Microsoft is starting to allow Windows 10 testers to access Linux GUI apps. The first preview of support for GUI applications is available today for Windows Insiders, allowing developers to run GUI editors, tools, and applications to build and test Linux apps. It’s a significant extension for Microsoft’s Windows Subsystem for Linux (WSL), after the company added a full Linux kernel to Windows 10 last year.
While it has been possible to run Linux GUI apps within Windows previously using a third-party X server, official support from Microsoft means there’s also GPU hardware acceleration so apps and tools run smoothly. Audio and microphone support is also included out of the box, so Linux devs can easily test or run video players and communications apps.
This is all enabled without Windows users having to use X11 forwarding and without users having to manually start an X server. Microsoft automatically starts a companion system distro when you attempt to run a Linux GUI app, and it contains a Wayland, X server, pulse audio server, and everything else needed to make this work inside Windows. Once you terminate an app and WSL, then this special distro ends, too. All of these components combine to make it super easy to run Linux GUI apps alongside regular Windows apps.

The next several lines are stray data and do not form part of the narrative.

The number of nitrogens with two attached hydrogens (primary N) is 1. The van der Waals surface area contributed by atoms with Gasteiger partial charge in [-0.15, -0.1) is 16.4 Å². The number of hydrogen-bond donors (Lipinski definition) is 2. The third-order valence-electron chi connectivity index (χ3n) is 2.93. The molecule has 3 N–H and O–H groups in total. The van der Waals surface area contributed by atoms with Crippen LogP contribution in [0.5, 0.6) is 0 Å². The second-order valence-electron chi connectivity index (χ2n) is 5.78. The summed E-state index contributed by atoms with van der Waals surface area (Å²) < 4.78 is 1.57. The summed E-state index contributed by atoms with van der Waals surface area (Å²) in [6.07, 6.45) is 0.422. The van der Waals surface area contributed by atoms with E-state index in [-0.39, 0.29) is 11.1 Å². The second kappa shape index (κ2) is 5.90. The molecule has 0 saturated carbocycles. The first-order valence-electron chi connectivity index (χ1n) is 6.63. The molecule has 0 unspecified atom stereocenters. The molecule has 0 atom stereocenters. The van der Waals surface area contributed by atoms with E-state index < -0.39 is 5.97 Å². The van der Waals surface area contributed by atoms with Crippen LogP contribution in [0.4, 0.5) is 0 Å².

Microsoft is also testing a new eco mode for the Windows Task Manager in this latest test build. It’s an experimental feature that lets you throttle process resources inside Task Manager. It’s really designed to rein in apps that suddenly start taking up lots of system resources, and it could be useful if you want to temporarily throttle back an app.
If you’re interested in testing Linux GUI apps on Windows 10 or this new Task Manager feature, you’ll need to install the latest Windows Insider build 21364 from the Dev Channel. Be warned: these are designed as developer builds and not for machines you rely on daily.